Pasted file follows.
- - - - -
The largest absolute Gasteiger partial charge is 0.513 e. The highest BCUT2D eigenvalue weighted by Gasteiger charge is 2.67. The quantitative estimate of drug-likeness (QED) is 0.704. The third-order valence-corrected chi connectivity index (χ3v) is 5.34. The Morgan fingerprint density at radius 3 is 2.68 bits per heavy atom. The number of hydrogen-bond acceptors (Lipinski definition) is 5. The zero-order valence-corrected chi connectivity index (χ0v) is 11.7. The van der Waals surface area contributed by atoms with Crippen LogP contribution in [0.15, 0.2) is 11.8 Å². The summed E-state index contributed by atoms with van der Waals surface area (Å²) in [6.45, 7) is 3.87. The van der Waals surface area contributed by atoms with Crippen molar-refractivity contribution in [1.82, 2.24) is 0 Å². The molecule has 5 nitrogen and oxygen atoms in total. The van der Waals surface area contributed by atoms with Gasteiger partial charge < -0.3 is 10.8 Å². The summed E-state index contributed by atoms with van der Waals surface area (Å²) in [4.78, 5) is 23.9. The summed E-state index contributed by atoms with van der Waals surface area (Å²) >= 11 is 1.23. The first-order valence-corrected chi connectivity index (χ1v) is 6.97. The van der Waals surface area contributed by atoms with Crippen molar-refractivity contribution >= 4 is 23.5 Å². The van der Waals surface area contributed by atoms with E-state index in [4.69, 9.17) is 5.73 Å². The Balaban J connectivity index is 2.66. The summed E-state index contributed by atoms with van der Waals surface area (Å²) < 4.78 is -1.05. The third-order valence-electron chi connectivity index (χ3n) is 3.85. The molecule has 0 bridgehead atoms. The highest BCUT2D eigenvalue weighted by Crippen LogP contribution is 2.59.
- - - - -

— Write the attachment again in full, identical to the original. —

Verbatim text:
The largest absolute Gasteiger partial charge is 0.513 e. The highest BCUT2D eigenvalue weighted by Gasteiger charge is 2.67. The quantitative estimate of drug-likeness (QED) is 0.704. The third-order valence-corrected chi connectivity index (χ3v) is 5.34. The Morgan fingerprint density at radius 3 is 2.68 bits per heavy atom. The number of hydrogen-bond acceptors (Lipinski definition) is 5. The zero-order valence-corrected chi connectivity index (χ0v) is 11.7. The van der Waals surface area contributed by atoms with Crippen LogP contribution in [0.15, 0.2) is 11.8 Å². The summed E-state index contributed by atoms with van der Waals surface area (Å²) in [6.45, 7) is 3.87. The van der Waals surface area contributed by atoms with Crippen molar-refractivity contribution in [1.82, 2.24) is 0 Å². The molecule has 5 nitrogen and oxygen atoms in total. The van der Waals surface area contributed by atoms with Gasteiger partial charge < -0.3 is 10.8 Å². The summed E-state index contributed by atoms with van der Waals surface area (Å²) in [4.78, 5) is 23.9. The summed E-state index contributed by atoms with van der Waals surface area (Å²) >= 11 is 1.23. The first-order valence-corrected chi connectivity index (χ1v) is 6.97. The van der Waals surface area contributed by atoms with Crippen molar-refractivity contribution >= 4 is 23.5 Å². The van der Waals surface area contributed by atoms with E-state index in [4.69, 9.17) is 5.73 Å². The Balaban J connectivity index is 2.66. The summed E-state index contributed by atoms with van der Waals surface area (Å²) < 4.78 is -1.05. The third-order valence-electron chi connectivity index (χ3n) is 3.85. The molecule has 0 bridgehead atoms. The highest BCUT2D eigenvalue weighted by Crippen LogP contribution is 2.59.